When we showed up at the new CitizenM Bowery Hotel for our tour of the Museum of Street Art, the chipper front desk clerk showing us the way asked, “Do you know about 5Pointz?” We excitedly proclaimed that we’d actually visited the original (which returned such a big WOW that we felt like we’d just confessed to being present when electricity was discovered). It shouldn’t be surprising. The walls of 5Pointz were whitewashed less than five years ago, but its loss was felt amongst street art lovers worldwide. It’s a local legend, and treated as such.
In the earliest days of our relationship, food was common ground. And Lynn was far and away the more experienced gastronome. She turned me on to Malaysian cuisine. She explained that the Chinese food I had been eating–and genuinely liked–was, in fact, American food, promptly taking me out for the real thing. Lynn even gave me my first bites of sushi (or should I say “attempted” bites, as I struggled mightily with chopsticks back then). There was one food, however, that needed no cross-cultural exchange, clarification, or introduction: chocolate. When it came to chocolate, we were on the same footing from the start. It’s the foodie version of a universal language, after all.
There’s a saying that goes “Ask no questions, and you’ll hear no lies”. Being duped isn’t generally what one considers a positive experience, but the Museum of Illusions might be able to convince you otherwise. Optical illusions play with motion, color, patterns and space to create images that, when processed by the brain, create a perception that doesn’t match the true image in reality. Remember the viral phenomenon of 2015 where millions of people saw a black and blue dress as white and gold? (And if you do, have you made up with all the friends and family you disagreed with?) Well, that’s just one of many examples where the eyes can deceive.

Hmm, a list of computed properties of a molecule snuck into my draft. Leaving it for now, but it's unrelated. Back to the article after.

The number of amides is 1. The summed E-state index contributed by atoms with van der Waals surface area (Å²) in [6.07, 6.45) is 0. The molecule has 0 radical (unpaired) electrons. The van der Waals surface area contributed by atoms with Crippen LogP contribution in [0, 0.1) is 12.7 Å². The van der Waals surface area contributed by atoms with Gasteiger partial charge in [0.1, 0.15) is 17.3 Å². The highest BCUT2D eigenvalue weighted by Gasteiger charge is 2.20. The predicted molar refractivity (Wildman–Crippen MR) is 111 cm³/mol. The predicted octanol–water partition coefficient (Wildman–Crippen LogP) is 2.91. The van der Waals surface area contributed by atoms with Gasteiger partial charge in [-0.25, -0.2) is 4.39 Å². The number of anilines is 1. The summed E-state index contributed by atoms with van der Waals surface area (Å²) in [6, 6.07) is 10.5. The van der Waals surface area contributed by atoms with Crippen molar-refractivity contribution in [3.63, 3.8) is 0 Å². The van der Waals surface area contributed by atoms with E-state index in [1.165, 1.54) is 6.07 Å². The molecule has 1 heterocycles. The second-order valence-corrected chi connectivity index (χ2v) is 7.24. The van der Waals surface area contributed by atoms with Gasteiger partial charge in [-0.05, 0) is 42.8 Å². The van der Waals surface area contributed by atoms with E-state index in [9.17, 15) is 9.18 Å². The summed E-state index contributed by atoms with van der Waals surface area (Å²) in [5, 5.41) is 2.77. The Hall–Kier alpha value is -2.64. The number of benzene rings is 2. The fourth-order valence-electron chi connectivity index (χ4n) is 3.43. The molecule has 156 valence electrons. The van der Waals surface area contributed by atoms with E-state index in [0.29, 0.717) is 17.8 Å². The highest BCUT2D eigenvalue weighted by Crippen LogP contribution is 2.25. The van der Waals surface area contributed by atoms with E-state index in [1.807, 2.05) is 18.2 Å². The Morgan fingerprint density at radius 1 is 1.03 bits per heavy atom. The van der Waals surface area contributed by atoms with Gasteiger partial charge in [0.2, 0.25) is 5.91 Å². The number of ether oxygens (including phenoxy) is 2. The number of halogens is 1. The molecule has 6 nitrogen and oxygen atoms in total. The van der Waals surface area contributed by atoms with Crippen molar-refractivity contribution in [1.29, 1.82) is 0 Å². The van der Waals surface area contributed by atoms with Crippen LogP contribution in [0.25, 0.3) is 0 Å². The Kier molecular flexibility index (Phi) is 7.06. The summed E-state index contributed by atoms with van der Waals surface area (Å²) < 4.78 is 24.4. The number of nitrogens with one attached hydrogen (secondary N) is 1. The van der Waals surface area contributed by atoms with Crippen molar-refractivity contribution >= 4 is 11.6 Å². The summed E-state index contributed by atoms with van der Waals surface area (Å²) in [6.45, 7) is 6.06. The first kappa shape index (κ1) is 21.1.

So here’s something I’ve been thinking about lately. I’ve never been a fan of The Bachelor or The Bachelorette, but I’ve become mildly obsessed with a scripted satirical series derived from similar reality shows called UnREAL. The series ended its run recently, which made it a perfect candidate for binge watching. UnREAL isn’t easy to digest, and it features some pretty despicable characters. But it forces us to confront something we’ve all been complicit in: allowing truth and fiction to meld together to create an entertaining narrative.
Updated May 25, 2019
We do a lot of walking when we travel. And we do so with purpose. We love architecture, urban green spaces, and the serendipity of discovery, whether that’s a neighborhood coffee shop or a bistro at the end of a nondescript alleyway. But first and foremost, we’re on the hunt for street art. There’s no better way to get a finger on the pulse of a city. Street art is an expression of a city’s past, the issues it grapples with present day, and its aspirations for the future. Through incredible initiatives such as MuralsDC, an organization collaborating with the city’s Department of Public Works and Commission on Arts and Humanities, DC has created a veritable cornucopia of street art. The goal is to replace illegal graffiti with artistic revitalization projects, and in this endeavor they have been very successful.